Ireland might be the new Iceland in more ways than one. After the Scandinavian country suffered its devastating financial crisis, women vaulted into positions of power in government and business, under the assumption that they’d be better suited to “clean up the mess” the country’s men had made: In an interview with the Guardian , one executive explained that she’d be operating under “core feminist principles” that included risk awareness, profit with principles, emotional capital, straight talking, and independence.
On a smaller scale, the same thing seems to have resulted from Ireland’s parliamentary elections, which saw a record number of women , 23 thus far and maybe as many as 26 when the counting’s done, elected to the chamber’s lower house (the Dáil). This was despite the fact that a lower number of women had run than in previous elections, sparking worries that the number of women in the Dáil would actually decrease. None of the women elected are members of Fianna Fáil, the ruling party that’s borne the brunt of the blame for the crisis.
Also noteworthy is the overwhelming re-election of Joan Burton , the deputy leader and financial spokesperson of the Labour Party, and one of the loudest voices arguing against the government’s fateful decision to guarantee the debt of the country’s banks. Actually, make that one of the shrillest voices: As Michael Lewis wrote in his blockbuster Vanity Fair analysis of the Irish crisis , ” [I]n an hour of chatting about this and that, she strikes me as straight, bright, and basically good news. But her role in the Irish drama is as clear as Morgan Kelly’s: she’s the shrill mother no one listened to. She speaks in exclamation points with a whiny voice that gets on the nerves of every Irishman-to the point where her voice is parodied on national radio.”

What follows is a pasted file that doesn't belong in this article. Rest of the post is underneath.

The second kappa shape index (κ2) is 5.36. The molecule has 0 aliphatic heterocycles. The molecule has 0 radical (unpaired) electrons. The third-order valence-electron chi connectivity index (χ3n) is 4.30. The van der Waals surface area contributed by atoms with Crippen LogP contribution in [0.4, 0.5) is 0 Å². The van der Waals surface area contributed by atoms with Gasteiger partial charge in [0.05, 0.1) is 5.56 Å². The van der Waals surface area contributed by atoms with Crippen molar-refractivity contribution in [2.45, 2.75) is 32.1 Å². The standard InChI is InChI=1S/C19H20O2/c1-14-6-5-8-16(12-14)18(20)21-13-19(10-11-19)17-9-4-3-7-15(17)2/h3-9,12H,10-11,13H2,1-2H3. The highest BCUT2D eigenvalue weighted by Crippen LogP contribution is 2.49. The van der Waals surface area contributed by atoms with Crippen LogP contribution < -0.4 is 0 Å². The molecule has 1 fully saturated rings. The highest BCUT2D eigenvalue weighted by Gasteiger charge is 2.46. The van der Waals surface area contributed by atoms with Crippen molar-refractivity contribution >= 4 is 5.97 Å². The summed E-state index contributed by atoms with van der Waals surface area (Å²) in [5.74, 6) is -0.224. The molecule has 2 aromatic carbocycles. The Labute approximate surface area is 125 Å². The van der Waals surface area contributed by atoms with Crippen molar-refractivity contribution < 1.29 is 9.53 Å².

But maybe the parodies ended up helping Burton-or at least that was her good-natured assessment. According to the Irish Times , “Ms Burton said she had received strong support from young women in the constituency who had taken notice of the fact that she was the only female candidate running in Dublin West. ‘And Mario Rosenstock did me no harm either,” she added, referring to the impressionist.’ ” After all, unlike Tina Fey’s famous Sarah Palin impression, which portrayed the vice-presidential candidate as dim but attractive despite her Wasilla lilt, these showed Burton as stridently annoying but basically correct-perhaps still a gendered stereotype, but one that seems to be helping rather than hindering Burton at this particular moment in Irish history.